Right before breaking off my long-term relationship with my partner, the song “Lose You to Love Me” was released by Selena Gomez. And when I say she released this right before, I mean right before. I had already decided to do it, and she released the song a day before I did. It was the encouragement I needed to leave a toxic relationship, and a reminder that I needed to end this relationship in order to start loving myself again.

After the break up, Halsey released her album “Manic” (a reminder of my love for her because we both struggle with bipolar disorder). Several songs in the album helped me through that time. “Graveyard” reassured me I had made the right choice by leaving a relationship that was dragging me down. “Still Learning” reminded me that I wasn’t, and am not, perfect. I am, and always will be, learning to love myself, and that has to come first before any other relationship, romantic or not.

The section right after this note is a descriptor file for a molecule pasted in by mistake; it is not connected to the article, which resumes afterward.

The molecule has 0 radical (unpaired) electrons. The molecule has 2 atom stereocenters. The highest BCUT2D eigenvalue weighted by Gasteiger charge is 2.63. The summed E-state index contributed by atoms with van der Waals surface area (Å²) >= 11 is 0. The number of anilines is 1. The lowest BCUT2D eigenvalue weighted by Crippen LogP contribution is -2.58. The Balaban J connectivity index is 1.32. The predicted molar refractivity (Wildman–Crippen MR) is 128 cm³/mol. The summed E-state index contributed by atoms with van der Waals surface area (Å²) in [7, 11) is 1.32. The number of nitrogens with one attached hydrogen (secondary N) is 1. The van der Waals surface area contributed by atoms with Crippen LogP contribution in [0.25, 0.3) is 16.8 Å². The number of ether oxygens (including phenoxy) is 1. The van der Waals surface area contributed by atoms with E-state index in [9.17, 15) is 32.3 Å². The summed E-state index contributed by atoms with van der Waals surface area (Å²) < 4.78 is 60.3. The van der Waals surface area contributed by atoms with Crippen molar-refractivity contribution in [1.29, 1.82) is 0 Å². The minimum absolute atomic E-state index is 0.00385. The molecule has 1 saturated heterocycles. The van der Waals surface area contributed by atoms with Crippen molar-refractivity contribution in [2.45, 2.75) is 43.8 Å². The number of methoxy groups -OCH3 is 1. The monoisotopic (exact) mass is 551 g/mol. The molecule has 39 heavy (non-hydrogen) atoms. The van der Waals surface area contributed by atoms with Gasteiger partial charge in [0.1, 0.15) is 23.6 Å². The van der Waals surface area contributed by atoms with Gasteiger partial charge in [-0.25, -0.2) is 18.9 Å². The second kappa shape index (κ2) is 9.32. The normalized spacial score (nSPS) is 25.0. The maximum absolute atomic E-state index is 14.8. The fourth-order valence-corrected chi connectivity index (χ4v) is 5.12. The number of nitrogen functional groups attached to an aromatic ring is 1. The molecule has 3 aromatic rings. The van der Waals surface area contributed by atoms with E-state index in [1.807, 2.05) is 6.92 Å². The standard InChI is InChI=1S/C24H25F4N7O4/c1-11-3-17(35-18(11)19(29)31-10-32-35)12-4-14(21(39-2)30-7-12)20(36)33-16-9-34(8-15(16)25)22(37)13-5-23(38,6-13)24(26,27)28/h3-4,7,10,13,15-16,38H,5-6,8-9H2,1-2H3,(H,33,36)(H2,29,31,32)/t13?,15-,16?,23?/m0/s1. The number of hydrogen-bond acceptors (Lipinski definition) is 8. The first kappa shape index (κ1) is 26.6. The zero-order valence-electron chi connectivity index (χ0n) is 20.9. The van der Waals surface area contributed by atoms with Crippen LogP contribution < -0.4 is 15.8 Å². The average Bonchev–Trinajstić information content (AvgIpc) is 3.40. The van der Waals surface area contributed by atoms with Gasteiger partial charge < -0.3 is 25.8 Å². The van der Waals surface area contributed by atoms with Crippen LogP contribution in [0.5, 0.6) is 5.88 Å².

When my depression had reached one of the lowest points ever, Mokita released “colorblind,” a song very explicitly about depression. What it described felt like what I was going through. Everything I saw, everything I experienced, it was like I was unable to see to the beauty around me. My depression had fogged up my vision and made everything seem pointless and made me feel worthless. But hearing this song reminded me I wasn’t alone in my struggle. Even this song’s existence reminded me that people face this same struggle every day and have the strength to keep going, and I must have that strength too.

Selena Gomez and Kygo’s song “It Ain’t Me,” a song I have loved for many years, became an important reminder for me to leave my toxic relationships in the past and to never go back. I had moved on with my life, and if my ex’s ever wanted another relationship, it wasn’t going to be me.